• 3 cups mashed sweet potatoes (I used 6, that I roasted in their skins the night before)
  • 3/4c sugar
  • dash of salt
  • 2 eggs
  • 1/3 stick of butter
  • 1/2c milk
  • 1 1/2t pure vanilla extract
  • zest of 1 orange
  • fresh grated nutmeg – I am guessing I used about 1/2t
  • Topping – 1c brown sugar, 1/3c flour, 1/3 stick of butter, 1c chopped pecans

Let’s Make it!

  • Blend all ingredients, except topping, in a bowl.
  • Put in 9×13 baking dish
  • Cover evenly with topping
  • Bake at 350-degrees for 40-50minutes until golden brown.

Stuffing – I modified a recipe from the November/December 2010 edition of Cooks Illustrated Magazine.  It was good, but I certainly would have used a little more liquid to make the stuffing more squishy.


  • 2lbs leftover white bread, cubed and dried (I had hamburger buns, loaf bread butts and a partial french loaf that I mixed with a box of Mrs. Cubison’s stuffing cubes)
  • 6 chicken thighs, with bone and skin (I also added the turkey giblets and neck)
  • 2t olive oil
  • 1/2 lb bacon, cubed
  • 4T butter, plus extra for baking dish
  • 1 shallot, minced
  • 1 bunch green onions, minced
  • 1 bunch of celery hearts, diced
  • 3T minced fresh thyme
  • 3T minced fresh sage
  • 3T minced fresh rosemary
  • 2 1/2c chicken broth
  • 3 large eggs
  • 1 cup dried berries (I used what I had left of golden raisins and an entire bag of craisins)
  • 1 large apple, cubed
  • Salt and pepper to taste

Let’s make it!

  1. Heat olive oil in skillet over medium-high heat.  Add chicken and cook until golden brown on one side.  Flip and repeat.  Transfer to a dish and set aside.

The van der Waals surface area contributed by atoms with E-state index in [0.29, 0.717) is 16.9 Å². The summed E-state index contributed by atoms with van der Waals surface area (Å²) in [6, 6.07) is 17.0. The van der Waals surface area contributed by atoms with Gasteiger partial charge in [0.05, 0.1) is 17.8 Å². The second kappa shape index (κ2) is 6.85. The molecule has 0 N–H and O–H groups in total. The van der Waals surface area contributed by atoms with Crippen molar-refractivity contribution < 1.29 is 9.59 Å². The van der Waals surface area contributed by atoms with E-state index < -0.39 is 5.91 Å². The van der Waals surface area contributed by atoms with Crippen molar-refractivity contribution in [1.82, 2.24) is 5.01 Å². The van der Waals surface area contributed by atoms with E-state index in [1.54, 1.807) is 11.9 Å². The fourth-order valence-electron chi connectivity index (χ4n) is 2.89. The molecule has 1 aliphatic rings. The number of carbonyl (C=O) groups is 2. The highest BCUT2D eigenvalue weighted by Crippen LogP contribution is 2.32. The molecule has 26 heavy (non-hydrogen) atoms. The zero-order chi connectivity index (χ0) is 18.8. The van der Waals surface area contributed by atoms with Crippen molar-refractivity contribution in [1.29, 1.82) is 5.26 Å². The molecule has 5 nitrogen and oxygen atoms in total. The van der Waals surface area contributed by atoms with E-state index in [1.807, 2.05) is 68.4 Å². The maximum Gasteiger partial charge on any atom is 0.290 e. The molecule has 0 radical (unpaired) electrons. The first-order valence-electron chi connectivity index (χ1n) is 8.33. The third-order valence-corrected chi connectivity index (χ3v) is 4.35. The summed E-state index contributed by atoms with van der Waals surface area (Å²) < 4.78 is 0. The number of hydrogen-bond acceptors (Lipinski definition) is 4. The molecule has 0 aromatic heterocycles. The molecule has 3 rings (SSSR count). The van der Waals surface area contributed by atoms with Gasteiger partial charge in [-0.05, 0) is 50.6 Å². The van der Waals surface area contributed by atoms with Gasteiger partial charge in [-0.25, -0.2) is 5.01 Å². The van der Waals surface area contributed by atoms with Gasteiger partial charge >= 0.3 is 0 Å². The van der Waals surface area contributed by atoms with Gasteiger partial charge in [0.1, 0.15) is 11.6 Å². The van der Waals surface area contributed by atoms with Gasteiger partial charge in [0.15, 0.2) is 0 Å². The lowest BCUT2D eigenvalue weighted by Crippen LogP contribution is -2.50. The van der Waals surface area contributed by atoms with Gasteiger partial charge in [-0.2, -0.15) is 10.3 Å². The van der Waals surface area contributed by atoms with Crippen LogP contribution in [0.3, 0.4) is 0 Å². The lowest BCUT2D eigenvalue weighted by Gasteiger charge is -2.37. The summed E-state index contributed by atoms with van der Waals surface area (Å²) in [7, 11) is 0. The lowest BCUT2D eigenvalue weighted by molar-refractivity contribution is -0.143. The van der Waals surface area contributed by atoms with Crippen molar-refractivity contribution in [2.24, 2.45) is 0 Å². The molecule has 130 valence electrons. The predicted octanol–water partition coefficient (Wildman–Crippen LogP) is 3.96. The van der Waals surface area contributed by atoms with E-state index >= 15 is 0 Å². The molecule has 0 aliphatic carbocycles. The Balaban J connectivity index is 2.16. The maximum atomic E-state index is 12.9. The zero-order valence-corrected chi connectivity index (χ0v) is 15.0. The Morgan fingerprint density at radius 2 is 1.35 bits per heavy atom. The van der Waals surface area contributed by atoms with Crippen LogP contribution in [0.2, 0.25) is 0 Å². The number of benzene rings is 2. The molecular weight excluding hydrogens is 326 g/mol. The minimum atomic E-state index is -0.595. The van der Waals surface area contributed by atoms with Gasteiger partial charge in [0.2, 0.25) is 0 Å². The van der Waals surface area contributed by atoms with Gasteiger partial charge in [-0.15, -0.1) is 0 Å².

2. Add bacon to rendered chicken fat and cook until browned.  Transfer to papertowel lined plate, leaving rendered fat in skillet.
  3. Heat butter with rendered fat.  When foaming subsides, add shallot, green onions and celery.  Cook, stirring occasionally, until vegetables are softened but not browned.  Add fresh herbs, salt and pepper; cook until fragrant, about 30seconds.  Add 1c broth and bring to a simmer, using wooden spoon to scrape browned bits from bottom of pan.  Add vegetables to bread mixture, in a large bowl and toss to combine.
  4. Grease 9×13 baking dish with butter.  In medium bowl, whisk eggs with remaining broth until combined.  Add to bread mixture along with berries and apples and bacon pieces.  Toss to combine and transfer to baking dish.
  5. Top the stuffing with the chicken pieces, cover with foil to trap moisture  and bake for about 60minutes.
  6. Fluff with fork, let rest 5 minutes before serving


Cranberry sauce – I used this Maple, Citrus & Ginger Cranberry Preserves recipe and it is my new favorite way to eat the tart berry.

Apple pie – I made Southern Comfort Caramel Apple Pie, which was heavenly sinful, just as “advertised”.

Pumpkin pie – I followed the recipe on the back of the Libby Pumpkin Pie Filling can but grated about (I saw about as I didn’t actually measure) 1/2t of fresh ginger and 1/2t of fresh nutmeg into the custard and boy oh boy did that make a HUGE difference!

I also always whip my own whipped cream, heavy whipping cream some pure vanilla extract and a dash of sugar.  There is no comparison!!

In the end, there is really nothing to worry about.  Family isn’t going to judge (well, not seriously, right?!?!?).  While we put so much emphasis on the food and we spend all day cooking it for 1 hour of together time, Thanksgiving is more about being thankful for what we have.  We were discussing, during our meal, how fortunate we are to have all this delicious food on our table, a comfortable roof over our head and an abundance of logs in our fireplace to keep us warm.  In a day and age when so many have nothing, I am ever more grateful for all with which I have been blessed.  That hour at the dinner table, laughing and telling stories is what will stick with everyone far longer than the memory that Bumpkin’s 3rd attempt at a turkey took an hour longer than anticipated…then again, that could have been an extra hour of wine talking!